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3. Evidential principles
3.1 Issues in appraising health hazards
The evaluation of the health hazards of any drug is difficult for a variety of scientific and sociopolitical reasons. First, causal inferences about the effects of drugs on human health are not easy to make (ARF/WHO, 1981). Even inferences about the relatively direct and transient effects of acute drug use may be complicated by individual variability in response to a standard dose of a drug, and by the fact that serious adverse effects are relatively rare. Inference becomes more difficult the longer the interval between use and alleged ill effects: it takes time for such effects to develop, and it may take considerably longer for the research technology to be developed that enables these effects to be identified and confidently attributed to the drug use rather than some other factor (Institute of Medicine, 1982). In the case of chronic tobacco use, for example, it has taken over three hundred years to discover that it increases premature mortality from cancer, and heart disease. Moreover, new health hazards of tobacco use, such as passive smoking, continue to be discovered.
Second, in making causal inferences about drug use and its consequences there is a tension between the rigour and relevance of the evidence. The most rigorous evidence is provided by laboratory
investigations using experimental animals, or in vitro preparations of animal cells and micro-organisms in which well controlled drug doses are related to precisely measured biological outcomes. The relevance of such research to human disease, however, is often problematic. A great many inferences have to be made in linking the occurrence of specific biological effects in laboratory animals or cell cultures to the likely effects of the drug under existing patterns of human use.
Epidemiological studies of relationships between drug use and human disease have manifestly greater relevance to the appraisal of the health risks of human drug use, but this is purchased at the price of reduced rigour. Doses of drugs over periods of years are difficult to quantify in the best of circumstances. The vagaries of human memory which make quantification of consumption difficult in the case of tobacco and alcohol are magnified in the case of illicit drugs by the non-standard doses and contaminants in blackmarket drugs, and the reluctance of users to report illicit drug use. The fact that different patterns of drug use and other life-style factors are often correlated (e.g. alcohol and tobacco), makes attribution of ill-effects to particular drugs even more difficult (Task Force on Health Risk Assessment, 1986).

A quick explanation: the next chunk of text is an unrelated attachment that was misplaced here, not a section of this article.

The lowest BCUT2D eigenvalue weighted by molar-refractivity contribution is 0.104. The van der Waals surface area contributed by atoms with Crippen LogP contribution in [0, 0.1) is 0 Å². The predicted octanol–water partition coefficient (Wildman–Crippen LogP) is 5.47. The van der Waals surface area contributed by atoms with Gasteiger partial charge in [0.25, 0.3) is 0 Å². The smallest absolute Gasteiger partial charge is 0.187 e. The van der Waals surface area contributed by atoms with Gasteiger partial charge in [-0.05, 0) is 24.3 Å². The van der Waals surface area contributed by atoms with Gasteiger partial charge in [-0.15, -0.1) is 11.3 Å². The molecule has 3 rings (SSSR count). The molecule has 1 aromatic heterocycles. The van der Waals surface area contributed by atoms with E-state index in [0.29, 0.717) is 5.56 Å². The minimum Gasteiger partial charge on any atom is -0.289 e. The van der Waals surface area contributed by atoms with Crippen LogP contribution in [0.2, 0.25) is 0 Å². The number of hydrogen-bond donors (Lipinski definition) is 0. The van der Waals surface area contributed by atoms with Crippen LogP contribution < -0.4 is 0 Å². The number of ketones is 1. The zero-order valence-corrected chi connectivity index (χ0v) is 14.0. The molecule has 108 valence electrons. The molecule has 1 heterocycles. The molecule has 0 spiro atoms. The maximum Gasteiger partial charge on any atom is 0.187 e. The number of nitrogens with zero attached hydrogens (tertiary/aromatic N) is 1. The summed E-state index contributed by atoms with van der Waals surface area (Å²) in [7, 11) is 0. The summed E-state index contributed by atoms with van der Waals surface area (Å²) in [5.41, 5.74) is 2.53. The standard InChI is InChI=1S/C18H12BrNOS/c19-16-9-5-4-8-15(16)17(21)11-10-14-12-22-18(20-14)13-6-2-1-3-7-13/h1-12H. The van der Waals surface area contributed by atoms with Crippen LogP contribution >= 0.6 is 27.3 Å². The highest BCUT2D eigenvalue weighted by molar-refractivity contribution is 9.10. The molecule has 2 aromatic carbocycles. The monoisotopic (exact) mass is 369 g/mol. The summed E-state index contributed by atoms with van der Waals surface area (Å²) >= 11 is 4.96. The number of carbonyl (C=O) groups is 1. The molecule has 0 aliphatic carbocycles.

Third, appraisals of the hazards of recreational drug use are unavoidably affected by the societal approval or disapproval of the drug in question. As Room (1984) has observed, when evaluating the
impact of alcohol on non-industrialised societies, anthropologists have often engaged in problem deflation in response to the problem inflation of missionaries and colonial authorities. In our own
culture, the economic interests of tobacco and alcohol industries provide a potent reason for problem deflation with these drugs. Such problem deflationists often discount the adverse effects of alcohol
use, either by contesting the evidence for adverse effects, or by denying that there is a causal connection between alcohol use and particular adverse health effects.
Similar processes have been at work in the appraisal of the health effects of recreational cannabis use. The countercultural symbolism of cannabis use in the late 1960s has introduced a strong sociopolitical dimension to the debate about the adverse health effects of cannabis. Politically conservative opponents of cannabis use, for example, justify its continued prohibition by citing evidence of the personal and social harms of its use. When the evidence is uncertain, as it is with many of the alleged effects of chronic use, they resolve the uncertainty by assuming that the cannabis is unsafe until proven safe.
Complementary behaviour is exhibited by some proponents of decriminalisation. Evidence of harm is discounted or discredited, and uncertainties about the ill-effects of chronic cannabis use are resolved by demanding more and better evidence, arguing that until this uncertainty is resolved individuals should be allowed to exercise their free choice about whether or not they use the drug.
Such approaches to the appraisal of evidence have not always been consistently applied. Both sides of the debate would reject the application of their own approaches to the appraisal of cannabis to
the appraisal of the health hazards of alcohol, pesticides, herbicides, or chemical residues in food. While we do not claim to be unaffected by these processes, we will be as explicit as possible
about the evidential standards that we have used, and as even-handed as we can in their application.